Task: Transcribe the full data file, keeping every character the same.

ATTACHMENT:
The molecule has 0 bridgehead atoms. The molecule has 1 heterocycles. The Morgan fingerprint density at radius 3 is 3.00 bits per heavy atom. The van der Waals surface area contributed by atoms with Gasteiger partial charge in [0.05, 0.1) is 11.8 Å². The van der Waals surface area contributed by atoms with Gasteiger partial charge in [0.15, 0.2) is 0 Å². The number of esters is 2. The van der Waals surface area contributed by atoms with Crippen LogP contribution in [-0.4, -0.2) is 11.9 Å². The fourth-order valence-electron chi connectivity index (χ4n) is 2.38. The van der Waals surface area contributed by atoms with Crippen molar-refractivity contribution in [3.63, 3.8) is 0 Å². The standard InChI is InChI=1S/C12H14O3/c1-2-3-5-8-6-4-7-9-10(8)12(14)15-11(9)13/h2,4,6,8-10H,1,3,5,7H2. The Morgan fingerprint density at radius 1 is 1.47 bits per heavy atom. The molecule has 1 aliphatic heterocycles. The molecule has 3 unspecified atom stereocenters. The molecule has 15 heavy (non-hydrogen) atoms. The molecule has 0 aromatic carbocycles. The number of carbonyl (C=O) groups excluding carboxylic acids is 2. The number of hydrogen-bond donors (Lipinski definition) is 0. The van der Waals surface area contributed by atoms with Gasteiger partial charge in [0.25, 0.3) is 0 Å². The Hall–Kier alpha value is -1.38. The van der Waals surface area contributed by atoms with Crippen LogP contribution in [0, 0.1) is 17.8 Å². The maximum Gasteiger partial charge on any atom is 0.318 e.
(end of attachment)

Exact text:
The molecule has 0 bridgehead atoms. The molecule has 1 heterocycles. The Morgan fingerprint density at radius 3 is 3.00 bits per heavy atom. The van der Waals surface area contributed by atoms with Gasteiger partial charge in [0.05, 0.1) is 11.8 Å². The van der Waals surface area contributed by atoms with Gasteiger partial charge in [0.15, 0.2) is 0 Å². The number of esters is 2. The van der Waals surface area contributed by atoms with Crippen LogP contribution in [-0.4, -0.2) is 11.9 Å². The fourth-order valence-electron chi connectivity index (χ4n) is 2.38. The van der Waals surface area contributed by atoms with Crippen molar-refractivity contribution in [3.63, 3.8) is 0 Å². The standard InChI is InChI=1S/C12H14O3/c1-2-3-5-8-6-4-7-9-10(8)12(14)15-11(9)13/h2,4,6,8-10H,1,3,5,7H2. The Morgan fingerprint density at radius 1 is 1.47 bits per heavy atom. The molecule has 1 aliphatic heterocycles. The molecule has 3 unspecified atom stereocenters. The molecule has 15 heavy (non-hydrogen) atoms. The molecule has 0 aromatic carbocycles. The number of carbonyl (C=O) groups excluding carboxylic acids is 2. The number of hydrogen-bond donors (Lipinski definition) is 0. The van der Waals surface area contributed by atoms with Gasteiger partial charge in [0.25, 0.3) is 0 Å². The Hall–Kier alpha value is -1.38. The van der Waals surface area contributed by atoms with Crippen LogP contribution in [0, 0.1) is 17.8 Å². The maximum Gasteiger partial charge on any atom is 0.318 e.